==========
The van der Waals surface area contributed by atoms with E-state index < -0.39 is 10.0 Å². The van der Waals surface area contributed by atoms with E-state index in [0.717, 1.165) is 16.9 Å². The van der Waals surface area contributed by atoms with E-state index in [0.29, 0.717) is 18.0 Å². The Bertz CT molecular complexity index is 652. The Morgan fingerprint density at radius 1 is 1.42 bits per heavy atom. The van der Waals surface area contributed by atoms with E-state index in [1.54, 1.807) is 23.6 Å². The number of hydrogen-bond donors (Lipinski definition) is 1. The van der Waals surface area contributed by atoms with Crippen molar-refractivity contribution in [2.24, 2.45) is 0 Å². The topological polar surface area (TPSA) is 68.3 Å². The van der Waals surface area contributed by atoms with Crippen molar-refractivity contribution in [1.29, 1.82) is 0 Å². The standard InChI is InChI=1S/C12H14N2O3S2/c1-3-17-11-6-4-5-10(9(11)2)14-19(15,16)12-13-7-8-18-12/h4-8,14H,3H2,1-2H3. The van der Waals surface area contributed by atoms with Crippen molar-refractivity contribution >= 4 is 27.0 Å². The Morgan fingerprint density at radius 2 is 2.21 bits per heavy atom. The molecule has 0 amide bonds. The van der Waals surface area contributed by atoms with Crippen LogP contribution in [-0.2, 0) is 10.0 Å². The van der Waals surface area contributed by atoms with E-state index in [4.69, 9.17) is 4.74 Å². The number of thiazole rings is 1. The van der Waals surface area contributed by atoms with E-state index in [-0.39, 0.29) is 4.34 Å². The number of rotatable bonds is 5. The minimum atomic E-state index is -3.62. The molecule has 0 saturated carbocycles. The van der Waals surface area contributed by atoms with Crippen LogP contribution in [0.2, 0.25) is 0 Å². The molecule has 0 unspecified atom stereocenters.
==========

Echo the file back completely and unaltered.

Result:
The van der Waals surface area contributed by atoms with E-state index < -0.39 is 10.0 Å². The van der Waals surface area contributed by atoms with E-state index in [0.717, 1.165) is 16.9 Å². The van der Waals surface area contributed by atoms with E-state index in [0.29, 0.717) is 18.0 Å². The Bertz CT molecular complexity index is 652. The Morgan fingerprint density at radius 1 is 1.42 bits per heavy atom. The van der Waals surface area contributed by atoms with E-state index in [1.54, 1.807) is 23.6 Å². The number of hydrogen-bond donors (Lipinski definition) is 1. The van der Waals surface area contributed by atoms with Crippen molar-refractivity contribution in [2.24, 2.45) is 0 Å². The topological polar surface area (TPSA) is 68.3 Å². The van der Waals surface area contributed by atoms with Crippen molar-refractivity contribution in [1.29, 1.82) is 0 Å². The standard InChI is InChI=1S/C12H14N2O3S2/c1-3-17-11-6-4-5-10(9(11)2)14-19(15,16)12-13-7-8-18-12/h4-8,14H,3H2,1-2H3. The van der Waals surface area contributed by atoms with Crippen molar-refractivity contribution >= 4 is 27.0 Å². The Morgan fingerprint density at radius 2 is 2.21 bits per heavy atom. The molecule has 0 amide bonds. The van der Waals surface area contributed by atoms with Crippen LogP contribution in [-0.2, 0) is 10.0 Å². The van der Waals surface area contributed by atoms with E-state index in [4.69, 9.17) is 4.74 Å². The number of thiazole rings is 1. The van der Waals surface area contributed by atoms with E-state index in [-0.39, 0.29) is 4.34 Å². The number of rotatable bonds is 5. The minimum atomic E-state index is -3.62. The molecule has 0 saturated carbocycles. The van der Waals surface area contributed by atoms with Crippen LogP contribution in [0.2, 0.25) is 0 Å². The molecule has 0 unspecified atom stereocenters.